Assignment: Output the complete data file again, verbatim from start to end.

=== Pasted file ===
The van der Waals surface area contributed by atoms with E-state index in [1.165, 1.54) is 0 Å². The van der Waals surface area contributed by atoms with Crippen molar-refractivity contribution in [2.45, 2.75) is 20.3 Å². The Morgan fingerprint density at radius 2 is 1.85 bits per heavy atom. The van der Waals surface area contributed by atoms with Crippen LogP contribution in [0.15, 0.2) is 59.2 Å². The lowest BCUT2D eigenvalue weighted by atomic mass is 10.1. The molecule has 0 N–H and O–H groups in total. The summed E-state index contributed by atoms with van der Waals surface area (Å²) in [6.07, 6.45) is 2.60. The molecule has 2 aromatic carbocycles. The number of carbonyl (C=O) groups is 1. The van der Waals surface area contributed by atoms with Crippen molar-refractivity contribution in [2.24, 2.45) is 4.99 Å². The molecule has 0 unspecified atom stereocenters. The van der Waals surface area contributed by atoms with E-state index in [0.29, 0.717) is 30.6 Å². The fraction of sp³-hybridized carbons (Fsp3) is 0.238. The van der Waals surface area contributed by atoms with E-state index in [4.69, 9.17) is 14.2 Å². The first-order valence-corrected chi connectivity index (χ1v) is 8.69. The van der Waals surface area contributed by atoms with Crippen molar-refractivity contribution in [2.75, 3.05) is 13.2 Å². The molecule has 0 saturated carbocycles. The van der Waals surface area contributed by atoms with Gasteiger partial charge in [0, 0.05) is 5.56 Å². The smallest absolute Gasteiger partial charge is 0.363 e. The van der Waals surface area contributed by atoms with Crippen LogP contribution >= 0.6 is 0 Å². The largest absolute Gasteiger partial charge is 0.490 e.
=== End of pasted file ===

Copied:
The van der Waals surface area contributed by atoms with E-state index in [1.165, 1.54) is 0 Å². The van der Waals surface area contributed by atoms with Crippen molar-refractivity contribution in [2.45, 2.75) is 20.3 Å². The Morgan fingerprint density at radius 2 is 1.85 bits per heavy atom. The van der Waals surface area contributed by atoms with Crippen LogP contribution in [0.15, 0.2) is 59.2 Å². The lowest BCUT2D eigenvalue weighted by atomic mass is 10.1. The molecule has 0 N–H and O–H groups in total. The summed E-state index contributed by atoms with van der Waals surface area (Å²) in [6.07, 6.45) is 2.60. The molecule has 2 aromatic carbocycles. The number of carbonyl (C=O) groups is 1. The van der Waals surface area contributed by atoms with Crippen molar-refractivity contribution in [2.24, 2.45) is 4.99 Å². The molecule has 0 unspecified atom stereocenters. The van der Waals surface area contributed by atoms with E-state index in [0.29, 0.717) is 30.6 Å². The fraction of sp³-hybridized carbons (Fsp3) is 0.238. The van der Waals surface area contributed by atoms with E-state index in [4.69, 9.17) is 14.2 Å². The first-order valence-corrected chi connectivity index (χ1v) is 8.69. The van der Waals surface area contributed by atoms with Crippen molar-refractivity contribution in [2.75, 3.05) is 13.2 Å². The molecule has 0 saturated carbocycles. The van der Waals surface area contributed by atoms with Gasteiger partial charge in [0, 0.05) is 5.56 Å². The smallest absolute Gasteiger partial charge is 0.363 e. The van der Waals surface area contributed by atoms with Crippen LogP contribution >= 0.6 is 0 Å². The largest absolute Gasteiger partial charge is 0.490 e.